“We found striking differences,” Hettich said. The data showed a family of nitrogenase-like proteins that were almost 50 times more abundant in the low-sulfur, ethylene-producing samples. Some iron and sulfur-related proteins also increased in abundance when sulfur was scarce, pointing to a possible new pathway for sulfur metabolism.
These data were surprising as nitrogenase-like proteins are grouped in gene annotations with nitrogenases that have similar DNA sequences and are known to convert atmospheric nitrogen to ammonia. This nitrogen fixation process is essential to life on earth and has been studied extensively. Given their name, these nitrogenase-like proteins are not ones the scientists would have guessed play a role in sulfur metabolism.
“Sometimes the naming or annotation of a gene or gene family can be misleading,” Hettich said. “The name suggests a primary function. In fact, the gene might have a secondary function, a night job so to speak, or it might actually be doing something completely different.”
“But the data are the data,” he continued. “If you run the measurements correctly and in an agnostic fashion where you don't know the answer a priori, then the data will reveal the real connections.”
With these crucial proteome data, Ohio State researchers and colleagues at Colorado State University and Pacific Northwest National Laboratory ran a series of experiments manipulating the bacterial genome to include or remove the gene cluster Rru_A0793-Rru_A0796. The gene removal and replacement turned off and on the ethylene production like a switch, confirming that the genes and the resulting enzyme they code for are essential to this metabolic pathway.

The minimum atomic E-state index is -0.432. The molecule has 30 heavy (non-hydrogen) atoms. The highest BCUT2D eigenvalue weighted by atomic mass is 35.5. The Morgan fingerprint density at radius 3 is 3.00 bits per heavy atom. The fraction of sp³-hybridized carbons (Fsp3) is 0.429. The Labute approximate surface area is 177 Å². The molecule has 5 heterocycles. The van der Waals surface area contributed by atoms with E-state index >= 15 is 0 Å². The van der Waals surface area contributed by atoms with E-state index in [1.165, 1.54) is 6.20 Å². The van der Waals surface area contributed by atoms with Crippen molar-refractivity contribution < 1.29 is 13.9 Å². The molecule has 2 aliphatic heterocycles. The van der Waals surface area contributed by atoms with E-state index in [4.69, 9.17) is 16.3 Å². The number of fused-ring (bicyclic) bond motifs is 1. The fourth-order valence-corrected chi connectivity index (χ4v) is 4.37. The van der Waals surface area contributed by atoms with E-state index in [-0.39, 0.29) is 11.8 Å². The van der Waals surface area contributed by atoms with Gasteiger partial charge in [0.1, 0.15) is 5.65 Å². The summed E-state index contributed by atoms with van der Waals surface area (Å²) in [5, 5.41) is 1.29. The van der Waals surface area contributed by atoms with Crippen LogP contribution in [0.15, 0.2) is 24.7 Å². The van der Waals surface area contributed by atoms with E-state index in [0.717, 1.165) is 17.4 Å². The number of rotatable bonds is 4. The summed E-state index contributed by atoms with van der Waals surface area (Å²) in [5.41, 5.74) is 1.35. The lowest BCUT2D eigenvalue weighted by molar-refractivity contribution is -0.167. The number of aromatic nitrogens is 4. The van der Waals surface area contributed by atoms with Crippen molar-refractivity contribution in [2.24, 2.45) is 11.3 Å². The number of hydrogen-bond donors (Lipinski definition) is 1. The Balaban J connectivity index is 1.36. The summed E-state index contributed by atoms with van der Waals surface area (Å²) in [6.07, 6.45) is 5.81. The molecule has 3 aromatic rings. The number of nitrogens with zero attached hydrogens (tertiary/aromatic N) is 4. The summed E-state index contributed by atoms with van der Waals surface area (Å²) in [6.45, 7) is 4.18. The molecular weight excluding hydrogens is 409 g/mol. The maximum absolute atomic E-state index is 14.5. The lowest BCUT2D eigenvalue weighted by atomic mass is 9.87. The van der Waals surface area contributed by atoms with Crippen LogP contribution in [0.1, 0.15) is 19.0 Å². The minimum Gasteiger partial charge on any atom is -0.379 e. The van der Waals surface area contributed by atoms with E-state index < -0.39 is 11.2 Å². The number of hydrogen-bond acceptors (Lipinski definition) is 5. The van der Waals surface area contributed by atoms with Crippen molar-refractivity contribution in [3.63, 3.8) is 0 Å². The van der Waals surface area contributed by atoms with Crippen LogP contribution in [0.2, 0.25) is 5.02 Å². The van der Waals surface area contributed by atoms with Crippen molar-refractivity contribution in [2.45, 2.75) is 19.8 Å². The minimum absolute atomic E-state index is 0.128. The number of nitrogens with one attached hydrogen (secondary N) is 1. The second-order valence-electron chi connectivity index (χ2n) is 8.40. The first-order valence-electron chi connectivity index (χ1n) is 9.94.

The nitrogenase-like enzymes cleave carbon-sulfur bonds to reduce 2-(methylthio)ethanol into a precursor for making methionine. This pathway produces ethylene as a byproduct. The research team found that if the source of sulfur is changed to dimethyl sulfide, the most abundant volatile organic sulfur compound, bacteria use it in their methionine pathway and produce methane as a byproduct.
In addition to a potential biological means of producing ethylene for use in plastics and other industrial products, these findings could inform treatments for crops in waterlogged, anaerobic soils to prevent damage from an overabundance of ethylene. In the right amounts, ethylene is an important plant hormone that helps plants grow, develop leaves and roots and ripen fruits. This study creates a host of new scientific questions, including whether this pathway is involved in interactions between plants and microbes.
“It's very exciting that this discovery is leading into new lines of inquiry that may actually have some substantial benefit to agricultural and other crops as well,” North said.
Research at ORNL, Ohio State and the Environmental Molecular Sciences Laboratory, a DOE Office of Science user facility at PNNL, was supported by DOE’s Office of Science. Work by Colorado State University was supported by the National Cancer Institute and the National Science Foundation.
For more information, visit energy.gov/science.